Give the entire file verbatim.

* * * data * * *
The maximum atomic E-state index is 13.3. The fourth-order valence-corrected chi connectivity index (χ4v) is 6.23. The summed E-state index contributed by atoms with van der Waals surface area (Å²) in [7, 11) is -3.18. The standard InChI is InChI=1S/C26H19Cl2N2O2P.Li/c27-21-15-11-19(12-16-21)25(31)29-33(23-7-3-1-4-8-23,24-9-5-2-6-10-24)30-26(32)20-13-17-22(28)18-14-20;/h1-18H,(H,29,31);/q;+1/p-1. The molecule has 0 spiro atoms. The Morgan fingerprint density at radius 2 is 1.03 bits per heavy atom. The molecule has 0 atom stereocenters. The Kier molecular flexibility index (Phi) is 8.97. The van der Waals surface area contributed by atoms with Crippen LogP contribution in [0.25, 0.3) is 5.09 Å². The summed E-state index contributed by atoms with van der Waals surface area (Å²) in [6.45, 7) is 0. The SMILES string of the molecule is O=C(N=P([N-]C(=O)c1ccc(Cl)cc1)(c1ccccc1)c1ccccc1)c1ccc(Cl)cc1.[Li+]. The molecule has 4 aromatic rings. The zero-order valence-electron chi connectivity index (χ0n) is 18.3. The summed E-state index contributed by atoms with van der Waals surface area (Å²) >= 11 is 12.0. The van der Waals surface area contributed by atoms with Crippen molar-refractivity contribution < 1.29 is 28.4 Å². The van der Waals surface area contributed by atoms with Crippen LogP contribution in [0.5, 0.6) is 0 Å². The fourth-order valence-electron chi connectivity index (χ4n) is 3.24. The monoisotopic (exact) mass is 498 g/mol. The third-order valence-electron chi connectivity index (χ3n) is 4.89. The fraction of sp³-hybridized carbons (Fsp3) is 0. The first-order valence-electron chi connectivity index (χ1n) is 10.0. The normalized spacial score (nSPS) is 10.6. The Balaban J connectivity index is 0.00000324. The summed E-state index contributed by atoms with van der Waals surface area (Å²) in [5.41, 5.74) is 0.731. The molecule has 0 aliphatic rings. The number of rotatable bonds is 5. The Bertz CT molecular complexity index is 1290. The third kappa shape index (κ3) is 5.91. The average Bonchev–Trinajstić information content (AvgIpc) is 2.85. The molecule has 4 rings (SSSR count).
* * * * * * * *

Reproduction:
The maximum atomic E-state index is 13.3. The fourth-order valence-corrected chi connectivity index (χ4v) is 6.23. The summed E-state index contributed by atoms with van der Waals surface area (Å²) in [7, 11) is -3.18. The standard InChI is InChI=1S/C26H19Cl2N2O2P.Li/c27-21-15-11-19(12-16-21)25(31)29-33(23-7-3-1-4-8-23,24-9-5-2-6-10-24)30-26(32)20-13-17-22(28)18-14-20;/h1-18H,(H,29,31);/q;+1/p-1. The molecule has 0 spiro atoms. The Morgan fingerprint density at radius 2 is 1.03 bits per heavy atom. The molecule has 0 atom stereocenters. The Kier molecular flexibility index (Phi) is 8.97. The van der Waals surface area contributed by atoms with Crippen LogP contribution in [0.25, 0.3) is 5.09 Å². The summed E-state index contributed by atoms with van der Waals surface area (Å²) in [6.45, 7) is 0. The SMILES string of the molecule is O=C(N=P([N-]C(=O)c1ccc(Cl)cc1)(c1ccccc1)c1ccccc1)c1ccc(Cl)cc1.[Li+]. The molecule has 4 aromatic rings. The zero-order valence-electron chi connectivity index (χ0n) is 18.3. The summed E-state index contributed by atoms with van der Waals surface area (Å²) >= 11 is 12.0. The van der Waals surface area contributed by atoms with Crippen molar-refractivity contribution < 1.29 is 28.4 Å². The van der Waals surface area contributed by atoms with Crippen LogP contribution in [0.5, 0.6) is 0 Å². The fourth-order valence-electron chi connectivity index (χ4n) is 3.24. The monoisotopic (exact) mass is 498 g/mol. The third-order valence-electron chi connectivity index (χ3n) is 4.89. The fraction of sp³-hybridized carbons (Fsp3) is 0. The first-order valence-electron chi connectivity index (χ1n) is 10.0. The normalized spacial score (nSPS) is 10.6. The Balaban J connectivity index is 0.00000324. The summed E-state index contributed by atoms with van der Waals surface area (Å²) in [5.41, 5.74) is 0.731. The molecule has 0 aliphatic rings. The number of rotatable bonds is 5. The Bertz CT molecular complexity index is 1290. The third kappa shape index (κ3) is 5.91. The average Bonchev–Trinajstić information content (AvgIpc) is 2.85. The molecule has 4 rings (SSSR count).